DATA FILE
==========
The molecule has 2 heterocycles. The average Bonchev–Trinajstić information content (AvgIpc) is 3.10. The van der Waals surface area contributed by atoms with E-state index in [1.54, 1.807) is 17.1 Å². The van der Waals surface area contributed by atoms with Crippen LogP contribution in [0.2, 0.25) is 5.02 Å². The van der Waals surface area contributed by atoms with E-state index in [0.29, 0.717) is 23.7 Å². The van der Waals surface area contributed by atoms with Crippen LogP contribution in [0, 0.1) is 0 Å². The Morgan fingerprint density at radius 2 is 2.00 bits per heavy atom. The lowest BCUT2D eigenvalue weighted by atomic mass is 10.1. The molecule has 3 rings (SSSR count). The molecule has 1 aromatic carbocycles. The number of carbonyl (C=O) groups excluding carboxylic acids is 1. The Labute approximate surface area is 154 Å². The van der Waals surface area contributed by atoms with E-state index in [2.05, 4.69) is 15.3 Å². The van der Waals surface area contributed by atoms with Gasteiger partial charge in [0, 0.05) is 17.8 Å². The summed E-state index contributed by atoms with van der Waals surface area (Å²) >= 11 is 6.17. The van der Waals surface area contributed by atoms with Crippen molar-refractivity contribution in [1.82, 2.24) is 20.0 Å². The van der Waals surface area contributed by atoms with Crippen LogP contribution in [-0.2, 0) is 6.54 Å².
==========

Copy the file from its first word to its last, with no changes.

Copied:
The molecule has 2 heterocycles. The average Bonchev–Trinajstić information content (AvgIpc) is 3.10. The van der Waals surface area contributed by atoms with E-state index in [1.54, 1.807) is 17.1 Å². The van der Waals surface area contributed by atoms with Crippen LogP contribution in [0.2, 0.25) is 5.02 Å². The van der Waals surface area contributed by atoms with E-state index in [0.29, 0.717) is 23.7 Å². The van der Waals surface area contributed by atoms with Crippen LogP contribution in [0, 0.1) is 0 Å². The Morgan fingerprint density at radius 2 is 2.00 bits per heavy atom. The lowest BCUT2D eigenvalue weighted by atomic mass is 10.1. The molecule has 3 rings (SSSR count). The molecule has 1 aromatic carbocycles. The number of carbonyl (C=O) groups excluding carboxylic acids is 1. The Labute approximate surface area is 154 Å². The van der Waals surface area contributed by atoms with E-state index in [2.05, 4.69) is 15.3 Å². The van der Waals surface area contributed by atoms with Gasteiger partial charge in [0, 0.05) is 17.8 Å². The summed E-state index contributed by atoms with van der Waals surface area (Å²) >= 11 is 6.17. The van der Waals surface area contributed by atoms with Crippen molar-refractivity contribution in [1.82, 2.24) is 20.0 Å². The van der Waals surface area contributed by atoms with Crippen LogP contribution in [-0.2, 0) is 6.54 Å².